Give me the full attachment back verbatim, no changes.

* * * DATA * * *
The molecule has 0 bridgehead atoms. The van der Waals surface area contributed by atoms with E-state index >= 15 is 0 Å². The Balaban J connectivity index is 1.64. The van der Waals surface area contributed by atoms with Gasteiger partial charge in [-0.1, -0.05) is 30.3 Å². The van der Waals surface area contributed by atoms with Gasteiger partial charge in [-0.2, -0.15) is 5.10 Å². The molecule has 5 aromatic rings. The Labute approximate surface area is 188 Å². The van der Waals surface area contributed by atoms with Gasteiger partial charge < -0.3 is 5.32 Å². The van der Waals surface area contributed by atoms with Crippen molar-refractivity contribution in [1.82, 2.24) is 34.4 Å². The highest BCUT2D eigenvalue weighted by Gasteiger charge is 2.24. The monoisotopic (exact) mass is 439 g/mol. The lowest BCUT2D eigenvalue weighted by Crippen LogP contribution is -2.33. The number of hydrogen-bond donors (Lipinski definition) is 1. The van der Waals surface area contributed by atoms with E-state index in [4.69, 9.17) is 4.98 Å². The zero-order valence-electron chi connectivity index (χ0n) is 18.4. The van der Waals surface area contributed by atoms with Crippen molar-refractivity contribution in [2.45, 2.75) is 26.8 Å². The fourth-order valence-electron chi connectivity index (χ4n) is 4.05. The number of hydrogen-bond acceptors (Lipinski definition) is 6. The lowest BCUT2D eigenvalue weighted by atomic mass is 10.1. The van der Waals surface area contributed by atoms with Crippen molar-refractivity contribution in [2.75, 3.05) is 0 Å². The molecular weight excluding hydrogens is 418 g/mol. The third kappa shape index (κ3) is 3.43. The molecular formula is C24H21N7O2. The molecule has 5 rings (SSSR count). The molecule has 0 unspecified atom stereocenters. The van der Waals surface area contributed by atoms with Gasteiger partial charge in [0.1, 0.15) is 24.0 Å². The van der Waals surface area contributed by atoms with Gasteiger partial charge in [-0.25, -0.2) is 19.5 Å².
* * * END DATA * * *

The molecule has 0 bridgehead atoms. The van der Waals surface area contributed by atoms with E-state index >= 15 is 0 Å². The Balaban J connectivity index is 1.64. The van der Waals surface area contributed by atoms with Gasteiger partial charge in [-0.1, -0.05) is 30.3 Å². The van der Waals surface area contributed by atoms with Gasteiger partial charge in [-0.2, -0.15) is 5.10 Å². The molecule has 5 aromatic rings. The Labute approximate surface area is 188 Å². The van der Waals surface area contributed by atoms with Gasteiger partial charge < -0.3 is 5.32 Å². The van der Waals surface area contributed by atoms with Crippen molar-refractivity contribution in [1.82, 2.24) is 34.4 Å². The highest BCUT2D eigenvalue weighted by Gasteiger charge is 2.24. The monoisotopic (exact) mass is 439 g/mol. The lowest BCUT2D eigenvalue weighted by Crippen LogP contribution is -2.33. The number of hydrogen-bond donors (Lipinski definition) is 1. The van der Waals surface area contributed by atoms with E-state index in [4.69, 9.17) is 4.98 Å². The zero-order valence-electron chi connectivity index (χ0n) is 18.4. The van der Waals surface area contributed by atoms with Crippen molar-refractivity contribution in [2.45, 2.75) is 26.8 Å². The fourth-order valence-electron chi connectivity index (χ4n) is 4.05. The number of hydrogen-bond acceptors (Lipinski definition) is 6. The lowest BCUT2D eigenvalue weighted by atomic mass is 10.1. The van der Waals surface area contributed by atoms with Crippen molar-refractivity contribution in [2.75, 3.05) is 0 Å². The molecular weight excluding hydrogens is 418 g/mol. The third kappa shape index (κ3) is 3.43. The molecular formula is C24H21N7O2. The molecule has 5 rings (SSSR count). The molecule has 0 unspecified atom stereocenters. The van der Waals surface area contributed by atoms with Gasteiger partial charge in [0.1, 0.15) is 24.0 Å². The van der Waals surface area contributed by atoms with Gasteiger partial charge in [-0.25, -0.2) is 19.5 Å².